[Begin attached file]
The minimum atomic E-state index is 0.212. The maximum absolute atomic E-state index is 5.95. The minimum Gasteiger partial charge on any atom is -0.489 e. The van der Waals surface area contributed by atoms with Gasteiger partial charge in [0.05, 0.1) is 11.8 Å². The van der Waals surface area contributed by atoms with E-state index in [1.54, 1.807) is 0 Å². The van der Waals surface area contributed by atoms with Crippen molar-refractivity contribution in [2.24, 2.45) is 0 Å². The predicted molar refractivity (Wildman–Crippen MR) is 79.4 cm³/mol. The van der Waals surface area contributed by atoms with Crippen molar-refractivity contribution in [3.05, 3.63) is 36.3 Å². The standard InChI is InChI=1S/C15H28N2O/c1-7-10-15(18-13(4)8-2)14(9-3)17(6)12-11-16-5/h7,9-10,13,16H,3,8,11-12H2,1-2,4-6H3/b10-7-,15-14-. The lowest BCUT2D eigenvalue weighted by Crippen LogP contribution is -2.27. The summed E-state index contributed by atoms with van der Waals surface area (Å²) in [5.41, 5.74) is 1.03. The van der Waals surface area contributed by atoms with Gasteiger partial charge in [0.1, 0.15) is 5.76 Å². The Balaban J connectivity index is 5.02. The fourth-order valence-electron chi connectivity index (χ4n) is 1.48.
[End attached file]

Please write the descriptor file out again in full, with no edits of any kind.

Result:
The minimum atomic E-state index is 0.212. The maximum absolute atomic E-state index is 5.95. The minimum Gasteiger partial charge on any atom is -0.489 e. The van der Waals surface area contributed by atoms with Gasteiger partial charge in [0.05, 0.1) is 11.8 Å². The van der Waals surface area contributed by atoms with E-state index in [1.54, 1.807) is 0 Å². The van der Waals surface area contributed by atoms with Crippen molar-refractivity contribution in [2.24, 2.45) is 0 Å². The predicted molar refractivity (Wildman–Crippen MR) is 79.4 cm³/mol. The van der Waals surface area contributed by atoms with Crippen molar-refractivity contribution in [3.05, 3.63) is 36.3 Å². The standard InChI is InChI=1S/C15H28N2O/c1-7-10-15(18-13(4)8-2)14(9-3)17(6)12-11-16-5/h7,9-10,13,16H,3,8,11-12H2,1-2,4-6H3/b10-7-,15-14-. The lowest BCUT2D eigenvalue weighted by Crippen LogP contribution is -2.27. The summed E-state index contributed by atoms with van der Waals surface area (Å²) in [5.41, 5.74) is 1.03. The van der Waals surface area contributed by atoms with Gasteiger partial charge in [0.1, 0.15) is 5.76 Å². The Balaban J connectivity index is 5.02. The fourth-order valence-electron chi connectivity index (χ4n) is 1.48.